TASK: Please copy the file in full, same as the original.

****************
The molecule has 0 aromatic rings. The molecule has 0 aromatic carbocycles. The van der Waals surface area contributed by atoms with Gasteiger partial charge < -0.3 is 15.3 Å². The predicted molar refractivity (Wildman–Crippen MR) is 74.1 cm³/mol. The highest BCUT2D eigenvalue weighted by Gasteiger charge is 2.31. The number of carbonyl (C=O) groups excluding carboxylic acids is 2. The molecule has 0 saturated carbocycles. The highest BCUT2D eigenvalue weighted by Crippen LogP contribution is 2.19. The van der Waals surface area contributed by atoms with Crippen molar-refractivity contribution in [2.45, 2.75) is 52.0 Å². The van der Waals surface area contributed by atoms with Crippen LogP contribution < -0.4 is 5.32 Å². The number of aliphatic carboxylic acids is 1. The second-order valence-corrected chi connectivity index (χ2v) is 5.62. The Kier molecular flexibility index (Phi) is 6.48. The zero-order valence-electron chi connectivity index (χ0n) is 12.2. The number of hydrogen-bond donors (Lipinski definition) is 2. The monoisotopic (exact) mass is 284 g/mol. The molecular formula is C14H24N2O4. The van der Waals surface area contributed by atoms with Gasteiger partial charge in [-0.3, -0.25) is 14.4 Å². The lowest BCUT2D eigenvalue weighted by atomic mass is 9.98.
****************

The molecule has 0 aromatic rings. The molecule has 0 aromatic carbocycles. The van der Waals surface area contributed by atoms with Gasteiger partial charge < -0.3 is 15.3 Å². The predicted molar refractivity (Wildman–Crippen MR) is 74.1 cm³/mol. The highest BCUT2D eigenvalue weighted by Gasteiger charge is 2.31. The number of carbonyl (C=O) groups excluding carboxylic acids is 2. The molecule has 0 saturated carbocycles. The highest BCUT2D eigenvalue weighted by Crippen LogP contribution is 2.19. The van der Waals surface area contributed by atoms with Crippen molar-refractivity contribution in [2.45, 2.75) is 52.0 Å². The van der Waals surface area contributed by atoms with Crippen LogP contribution < -0.4 is 5.32 Å². The number of aliphatic carboxylic acids is 1. The second-order valence-corrected chi connectivity index (χ2v) is 5.62. The Kier molecular flexibility index (Phi) is 6.48. The zero-order valence-electron chi connectivity index (χ0n) is 12.2. The number of hydrogen-bond donors (Lipinski definition) is 2. The monoisotopic (exact) mass is 284 g/mol. The molecular formula is C14H24N2O4. The van der Waals surface area contributed by atoms with Gasteiger partial charge in [-0.3, -0.25) is 14.4 Å². The lowest BCUT2D eigenvalue weighted by atomic mass is 9.98.